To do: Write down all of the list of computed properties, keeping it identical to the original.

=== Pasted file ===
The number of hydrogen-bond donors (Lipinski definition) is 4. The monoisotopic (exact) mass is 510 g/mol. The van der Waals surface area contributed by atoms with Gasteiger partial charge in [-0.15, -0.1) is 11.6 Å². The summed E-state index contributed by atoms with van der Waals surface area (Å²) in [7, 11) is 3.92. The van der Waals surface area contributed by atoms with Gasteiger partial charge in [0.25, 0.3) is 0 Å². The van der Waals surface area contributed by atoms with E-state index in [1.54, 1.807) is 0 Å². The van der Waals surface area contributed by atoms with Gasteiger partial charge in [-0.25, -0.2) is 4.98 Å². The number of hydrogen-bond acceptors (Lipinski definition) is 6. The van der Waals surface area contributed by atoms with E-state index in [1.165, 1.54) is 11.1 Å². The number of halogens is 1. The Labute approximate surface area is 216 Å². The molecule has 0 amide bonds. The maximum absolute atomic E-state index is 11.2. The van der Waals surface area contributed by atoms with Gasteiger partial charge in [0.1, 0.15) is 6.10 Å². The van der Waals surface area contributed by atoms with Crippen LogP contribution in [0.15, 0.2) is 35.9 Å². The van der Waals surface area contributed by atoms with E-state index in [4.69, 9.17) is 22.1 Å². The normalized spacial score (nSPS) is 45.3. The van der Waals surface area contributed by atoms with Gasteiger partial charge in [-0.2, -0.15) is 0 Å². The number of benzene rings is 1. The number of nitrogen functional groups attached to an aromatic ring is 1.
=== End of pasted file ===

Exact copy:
The number of hydrogen-bond donors (Lipinski definition) is 4. The monoisotopic (exact) mass is 510 g/mol. The van der Waals surface area contributed by atoms with Gasteiger partial charge in [-0.15, -0.1) is 11.6 Å². The summed E-state index contributed by atoms with van der Waals surface area (Å²) in [7, 11) is 3.92. The van der Waals surface area contributed by atoms with Gasteiger partial charge in [0.25, 0.3) is 0 Å². The van der Waals surface area contributed by atoms with E-state index in [1.54, 1.807) is 0 Å². The van der Waals surface area contributed by atoms with Gasteiger partial charge in [-0.25, -0.2) is 4.98 Å². The number of hydrogen-bond acceptors (Lipinski definition) is 6. The van der Waals surface area contributed by atoms with E-state index in [1.165, 1.54) is 11.1 Å². The number of halogens is 1. The Labute approximate surface area is 216 Å². The molecule has 0 amide bonds. The maximum absolute atomic E-state index is 11.2. The van der Waals surface area contributed by atoms with Gasteiger partial charge in [0.1, 0.15) is 6.10 Å². The van der Waals surface area contributed by atoms with Crippen LogP contribution in [0.15, 0.2) is 35.9 Å². The van der Waals surface area contributed by atoms with E-state index in [4.69, 9.17) is 22.1 Å². The normalized spacial score (nSPS) is 45.3. The van der Waals surface area contributed by atoms with Gasteiger partial charge in [-0.2, -0.15) is 0 Å². The number of benzene rings is 1. The number of nitrogen functional groups attached to an aromatic ring is 1.